Weather is to pick up this week. Hopefully this allows a burst to be made at planting once again.

There are still a lot of cereals to be drilled, along with maize and beet. Potato farmers have a number of weeks work ahead to keep on top of planting and pre-emergence weed control.


Spring crops should be topped up with the rest of their nitrogen as soon as tramlines are visible. A lot of land is wet, and given the next few days are to be dry, it might be worth waiting a day or two to allow tramlines to dry out.

Spring barley in index 1 for nitrogen (continuous cereals) can receive 108 units of nitrogen before any yield bonuses.


Crops planted in April and May are generally advised to get an aphicide. This should be applied at the three to four-leaf stage.

If crops require trace elements, as they have known deficiencies, some of this nutrition could be applied to the crop at the same early stage to keep deficiencies at bay.

Winter barley

Many winter barley crops now have flag leaves emerged, and some have awns out. This is the ideal timing for the final spray.

Crops on a three-spray programme may not be long after a light fungicide, and should get value out of that fungicide by delaying the next application.

The majority of crops are on a two-spray programme and should receive a triazole, along with an SDHI and folpet, so something like Siltra or Revymaxx plus folpet.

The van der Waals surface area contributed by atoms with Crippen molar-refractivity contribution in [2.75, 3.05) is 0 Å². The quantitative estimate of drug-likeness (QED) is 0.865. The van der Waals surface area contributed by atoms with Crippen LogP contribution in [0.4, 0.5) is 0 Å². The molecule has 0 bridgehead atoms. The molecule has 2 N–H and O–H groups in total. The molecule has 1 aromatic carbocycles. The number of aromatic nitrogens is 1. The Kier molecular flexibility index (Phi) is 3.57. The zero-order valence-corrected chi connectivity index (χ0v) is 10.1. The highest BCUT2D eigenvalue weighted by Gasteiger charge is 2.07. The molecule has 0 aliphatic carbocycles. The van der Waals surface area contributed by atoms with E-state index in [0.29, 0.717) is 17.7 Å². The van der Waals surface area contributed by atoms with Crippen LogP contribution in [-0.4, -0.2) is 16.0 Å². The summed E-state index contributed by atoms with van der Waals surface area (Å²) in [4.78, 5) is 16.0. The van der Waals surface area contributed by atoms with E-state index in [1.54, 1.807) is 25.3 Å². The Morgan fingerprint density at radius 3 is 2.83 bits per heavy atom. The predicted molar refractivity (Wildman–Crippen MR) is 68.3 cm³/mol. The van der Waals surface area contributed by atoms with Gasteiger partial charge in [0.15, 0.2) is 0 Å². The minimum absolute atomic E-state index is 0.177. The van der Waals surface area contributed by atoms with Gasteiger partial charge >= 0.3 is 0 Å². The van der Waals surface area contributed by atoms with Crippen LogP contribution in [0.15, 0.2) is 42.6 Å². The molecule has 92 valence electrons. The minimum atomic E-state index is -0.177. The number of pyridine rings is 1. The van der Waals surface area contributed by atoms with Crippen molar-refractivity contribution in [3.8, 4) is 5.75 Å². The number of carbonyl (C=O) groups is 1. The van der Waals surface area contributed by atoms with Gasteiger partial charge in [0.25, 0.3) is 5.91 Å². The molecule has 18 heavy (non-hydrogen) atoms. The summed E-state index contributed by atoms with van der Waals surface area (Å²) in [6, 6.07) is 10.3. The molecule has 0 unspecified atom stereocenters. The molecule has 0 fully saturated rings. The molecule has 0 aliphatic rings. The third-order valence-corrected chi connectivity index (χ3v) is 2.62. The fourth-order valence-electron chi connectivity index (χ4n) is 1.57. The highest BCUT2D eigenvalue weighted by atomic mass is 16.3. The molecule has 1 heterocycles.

Winter wheat

Some winter wheat crops are still receiving T1 fungicides. The T1 is applied when the third-last leaf is fully out and the T2 spray is applied to the flag leaf.

Grass weeds

While driving through crops with the sprayer, keep an eye out for grass weeds and note where they are. You can go back and identify the weed and control it.

You should also keep an eye on how herbicides have performed. Are there weeds growing in the crop that should have been controlled?

If there are, then you should note this and the products used, and talk to your adviser about sending samples for herbicide resistance testing to Teagasc Oak Park.


Make sure you are getting the right advice when treating your crops. There are a lot of rules, regulations and rates to follow when protecting crops, and agronomists are required to stay up-to-date to keep their qualifications and be registered with the Department of Agriculture.

You can look up the pesticide advisers register on the Pesticide Registration and Control Division’s website:

Wild bird cover

The deadline for planting wild bird cover under ACRES has been extended to 31 May. The original deadline was 15 May. Crops planted should have a 2m uncultivated boundary between the edge of the field and the crop. If a 3m buffer is in place beside a watercourse, then the 2m strip is not required.